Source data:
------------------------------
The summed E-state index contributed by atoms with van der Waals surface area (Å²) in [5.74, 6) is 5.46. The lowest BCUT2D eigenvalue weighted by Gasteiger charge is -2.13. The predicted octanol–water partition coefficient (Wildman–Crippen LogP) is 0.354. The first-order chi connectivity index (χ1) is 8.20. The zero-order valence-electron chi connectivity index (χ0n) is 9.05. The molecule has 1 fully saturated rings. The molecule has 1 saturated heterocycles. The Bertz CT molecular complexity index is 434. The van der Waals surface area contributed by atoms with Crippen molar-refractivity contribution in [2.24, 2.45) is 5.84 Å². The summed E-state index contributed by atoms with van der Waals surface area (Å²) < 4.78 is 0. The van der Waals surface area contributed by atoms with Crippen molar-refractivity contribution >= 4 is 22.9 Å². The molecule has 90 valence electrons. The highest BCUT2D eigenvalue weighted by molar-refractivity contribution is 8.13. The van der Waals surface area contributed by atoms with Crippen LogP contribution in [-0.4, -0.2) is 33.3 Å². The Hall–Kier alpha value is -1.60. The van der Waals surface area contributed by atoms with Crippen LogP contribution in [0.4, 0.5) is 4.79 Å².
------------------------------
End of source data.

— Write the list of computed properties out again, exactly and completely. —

The summed E-state index contributed by atoms with van der Waals surface area (Å²) in [5.74, 6) is 5.46. The lowest BCUT2D eigenvalue weighted by Gasteiger charge is -2.13. The predicted octanol–water partition coefficient (Wildman–Crippen LogP) is 0.354. The first-order chi connectivity index (χ1) is 8.20. The zero-order valence-electron chi connectivity index (χ0n) is 9.05. The molecule has 1 fully saturated rings. The molecule has 1 saturated heterocycles. The Bertz CT molecular complexity index is 434. The van der Waals surface area contributed by atoms with Crippen molar-refractivity contribution in [2.24, 2.45) is 5.84 Å². The summed E-state index contributed by atoms with van der Waals surface area (Å²) < 4.78 is 0. The van der Waals surface area contributed by atoms with Crippen molar-refractivity contribution >= 4 is 22.9 Å². The molecule has 90 valence electrons. The highest BCUT2D eigenvalue weighted by molar-refractivity contribution is 8.13. The van der Waals surface area contributed by atoms with Crippen LogP contribution in [-0.4, -0.2) is 33.3 Å². The Hall–Kier alpha value is -1.60. The van der Waals surface area contributed by atoms with Crippen LogP contribution in [0.4, 0.5) is 4.79 Å².